Wednesday, February 25, 2009

Less Food or More Work?

It's easy to get stuck in a rut with fitness goals, especially when they revolve around weight loss, fat loss and trying to figure out the nutrition end of it. We know that to get the weight off we must create a calorie deficit. That means either eating less food or doing more work. Which should you choose? A calorie deficit could be created by doing either, but if you've been working at this a while and need a boost my vote is for more work.

Eating less and less food to lose weight is a nasty cycle. I've been on that ride before. Your body is designed to adapt and survive. It will learn to survive on less food (you can only give up so much). And guess what? In case of a famine your body decides it would rather hang on to the fat and give up the muscle. So cutting your calories dangerously low or for an extended period of time eventually backfires. I'm convinced my long ago time period of eating as little food as possible blew my metabolism. Your body needs an adequate amount of good, nutrient dense, clean fuel for general operation, and even more so to power you through your workouts. So as tempting as it is to start slashing calories right and left, it's a wild cycle I would not recommend. Start first with cleaning it up and getting compliant.

Another thing to remember is that just because you lose weight, it doesn't necessarily mean that weight was fat. Hmmm.

So, for me, looks like it's more work.

More work doesn't have to mean longer work. Ramping up intensity may do the trick, such as lifting heavier, adding more sets or reps, or even doing combinations of heavy lifting plus circuits and intervals. Interval training has been shown to be very effective for fat loss (hallelujah!) and when done right it's a lot of work in a little bit of time. The beauty of interval and other metabolic work is the bang you get for your buck in terms of continuing to burn calories after the actual workout. This helps blast fat. Newbies do not need to be intimidated by resistance training or interval training. Even beginners can do it. Some of the most effective exercises are the basic ones you've been hearing about for years, and if you are just starting out you can get results from using your bodyweight for resistance. Squats, deadlifts, lunges, step-ups, rows, presses and chin-ups can do wonders. Same is true of interval training. You don't have to do wind sprints. It's relative to your level of fitness now and can progress over time.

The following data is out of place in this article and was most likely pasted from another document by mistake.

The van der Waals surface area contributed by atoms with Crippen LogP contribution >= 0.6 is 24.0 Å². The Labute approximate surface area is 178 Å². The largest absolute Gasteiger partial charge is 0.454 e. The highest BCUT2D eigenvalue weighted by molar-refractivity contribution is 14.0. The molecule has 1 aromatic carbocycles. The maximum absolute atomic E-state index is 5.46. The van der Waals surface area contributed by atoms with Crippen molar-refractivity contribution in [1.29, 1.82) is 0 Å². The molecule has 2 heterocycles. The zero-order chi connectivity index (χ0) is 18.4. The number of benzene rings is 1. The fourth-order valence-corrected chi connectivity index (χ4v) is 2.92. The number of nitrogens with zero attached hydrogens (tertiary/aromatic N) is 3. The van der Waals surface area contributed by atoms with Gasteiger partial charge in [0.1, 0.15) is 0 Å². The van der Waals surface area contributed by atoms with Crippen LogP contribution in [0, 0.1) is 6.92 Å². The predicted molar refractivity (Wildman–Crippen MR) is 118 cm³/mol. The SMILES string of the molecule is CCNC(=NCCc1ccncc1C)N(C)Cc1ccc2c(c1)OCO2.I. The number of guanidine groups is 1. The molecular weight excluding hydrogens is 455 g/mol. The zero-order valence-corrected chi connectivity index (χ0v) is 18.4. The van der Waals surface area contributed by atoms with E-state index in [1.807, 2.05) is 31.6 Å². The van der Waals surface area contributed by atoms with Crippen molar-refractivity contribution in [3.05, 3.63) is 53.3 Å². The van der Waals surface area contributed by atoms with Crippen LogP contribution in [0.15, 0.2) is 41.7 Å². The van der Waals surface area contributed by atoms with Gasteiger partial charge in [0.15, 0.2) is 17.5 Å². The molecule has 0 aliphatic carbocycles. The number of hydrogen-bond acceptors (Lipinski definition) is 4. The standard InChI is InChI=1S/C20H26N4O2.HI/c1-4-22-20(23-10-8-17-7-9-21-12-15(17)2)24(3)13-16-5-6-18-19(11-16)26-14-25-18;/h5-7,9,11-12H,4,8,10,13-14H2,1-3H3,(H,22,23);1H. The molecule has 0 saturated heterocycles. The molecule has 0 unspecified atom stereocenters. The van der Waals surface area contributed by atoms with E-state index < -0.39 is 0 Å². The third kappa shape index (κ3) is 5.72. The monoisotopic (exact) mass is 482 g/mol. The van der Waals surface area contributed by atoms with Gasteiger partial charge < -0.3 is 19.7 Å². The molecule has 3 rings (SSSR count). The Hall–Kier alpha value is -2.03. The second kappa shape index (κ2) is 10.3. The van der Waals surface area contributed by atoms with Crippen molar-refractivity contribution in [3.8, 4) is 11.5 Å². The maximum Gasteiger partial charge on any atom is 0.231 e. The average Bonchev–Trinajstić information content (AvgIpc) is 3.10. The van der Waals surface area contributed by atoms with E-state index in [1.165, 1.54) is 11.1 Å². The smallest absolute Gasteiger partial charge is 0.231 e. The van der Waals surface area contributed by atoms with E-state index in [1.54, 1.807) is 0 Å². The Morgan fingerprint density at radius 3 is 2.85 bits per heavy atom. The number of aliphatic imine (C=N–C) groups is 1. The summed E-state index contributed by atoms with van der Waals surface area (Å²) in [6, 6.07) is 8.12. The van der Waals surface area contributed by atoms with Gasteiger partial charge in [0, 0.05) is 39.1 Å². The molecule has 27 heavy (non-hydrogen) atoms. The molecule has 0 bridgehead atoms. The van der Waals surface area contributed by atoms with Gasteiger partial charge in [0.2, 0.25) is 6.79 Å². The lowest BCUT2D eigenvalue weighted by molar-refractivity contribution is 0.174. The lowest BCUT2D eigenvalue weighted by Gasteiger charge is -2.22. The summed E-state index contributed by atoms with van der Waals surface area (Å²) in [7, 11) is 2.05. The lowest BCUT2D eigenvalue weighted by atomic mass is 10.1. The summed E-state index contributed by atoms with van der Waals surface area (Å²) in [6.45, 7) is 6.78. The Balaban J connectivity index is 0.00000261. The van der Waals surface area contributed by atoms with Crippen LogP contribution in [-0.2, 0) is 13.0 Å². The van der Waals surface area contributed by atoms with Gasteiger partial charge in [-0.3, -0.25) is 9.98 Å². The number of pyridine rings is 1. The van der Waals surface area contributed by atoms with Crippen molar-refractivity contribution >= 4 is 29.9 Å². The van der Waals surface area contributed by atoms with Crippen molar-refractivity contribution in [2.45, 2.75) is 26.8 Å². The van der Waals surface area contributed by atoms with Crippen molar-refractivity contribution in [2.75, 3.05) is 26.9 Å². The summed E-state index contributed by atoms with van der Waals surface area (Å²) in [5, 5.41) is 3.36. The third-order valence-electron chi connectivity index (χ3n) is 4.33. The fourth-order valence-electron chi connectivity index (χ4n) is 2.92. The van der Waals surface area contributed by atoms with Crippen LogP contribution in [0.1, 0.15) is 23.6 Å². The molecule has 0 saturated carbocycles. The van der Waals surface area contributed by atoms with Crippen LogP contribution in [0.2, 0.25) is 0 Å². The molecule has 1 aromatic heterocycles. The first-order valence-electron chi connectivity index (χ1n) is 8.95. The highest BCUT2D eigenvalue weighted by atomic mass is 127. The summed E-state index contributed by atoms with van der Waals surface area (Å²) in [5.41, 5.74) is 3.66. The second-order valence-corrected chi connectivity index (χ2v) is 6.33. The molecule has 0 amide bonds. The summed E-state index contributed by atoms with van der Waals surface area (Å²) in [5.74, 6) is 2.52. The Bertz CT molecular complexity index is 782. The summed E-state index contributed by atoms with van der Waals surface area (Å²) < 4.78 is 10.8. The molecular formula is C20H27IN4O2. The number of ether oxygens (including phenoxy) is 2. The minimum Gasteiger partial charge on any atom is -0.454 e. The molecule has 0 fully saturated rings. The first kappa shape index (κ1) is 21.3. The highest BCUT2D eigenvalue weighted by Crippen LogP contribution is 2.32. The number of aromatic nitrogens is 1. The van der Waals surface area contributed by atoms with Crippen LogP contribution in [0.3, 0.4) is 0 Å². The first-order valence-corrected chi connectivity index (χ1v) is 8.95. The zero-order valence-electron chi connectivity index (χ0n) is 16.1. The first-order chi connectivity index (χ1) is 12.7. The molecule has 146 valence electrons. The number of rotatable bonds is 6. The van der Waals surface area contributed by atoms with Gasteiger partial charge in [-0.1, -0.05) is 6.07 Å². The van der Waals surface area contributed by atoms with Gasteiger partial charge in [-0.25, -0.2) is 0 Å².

In addition to intensity, it may truly boil down to adding more work over the course of a week to keep your metabolism fired up. I find that while 3 days of resistance training a week is effective for me and necessary for muscle recovery, it's not enough total activity for me. I am my leanest when I keep the burn going by incorporating work on the resistance days that revs my metabolism up and then adding interval training and/or select body weight workouts on the off days to keep that fire going.

Lastly, we've just got to get up and move and spend more time on our feet than on our backsides. Now it's time for me to get off the computer and go do something.

Related Post(s):

Workout Plans and Intensity

2 comments:

Fred said...

Love the post, Kelly! I'm with you on the "more work" side...probably because I find it a lot easier to add workouts or "up the intensity" than cut calories. Never worked for me in the past (cutting calories) and I'm seeing a noticeable difference now that I'm consistently
doing something six days a week.

[Here's where I would recommend the book "Younger Next Year"...but I won't]

Sounds like a lot, but it really isn't hard to do. Here's how it breaks down for me:

Resistance/weight training 2 days a week (lunchtime or after work)
Thai boxing (1-2 hour session) 2 nights a week
Intervals/running 2 days a week (lunchtime and Saturday morning)

I'm fortunate that I have a gym a few minutes from work, but if I didn't I would still do the weight training in my basement.

I also COMPLETELY agree with you that basic bodyweight exercises can be awesome if you 'push it' a bit. I'm a huge advocate for decline pushups, pull-ups, squats and reverse lunges as great bodyweight 'strength' exercises. They definitely work if you work them hard.

Great post!!!!

Kelley Moore said...

Thanks so much Fred! You do some awesome stuff in your workouts. I think mixing it up is great - it makes the extra work more fun and if you allow recovery time from specific activities then one full day of rest seems to be enough. I love doing squats! And I love decline push-ups. In fact, I could do decline push-ups with my feet on a stability ball before I could do military style - go figure. Still working on pull-ups, but I can do several chin-ups with a little bit of assistance with the assisted machine at the gym. That's one of my goals this year is to master the pull-up. Well, and I love reverse lunges too. I think my most dreaded is bulgarian split squats. UGH!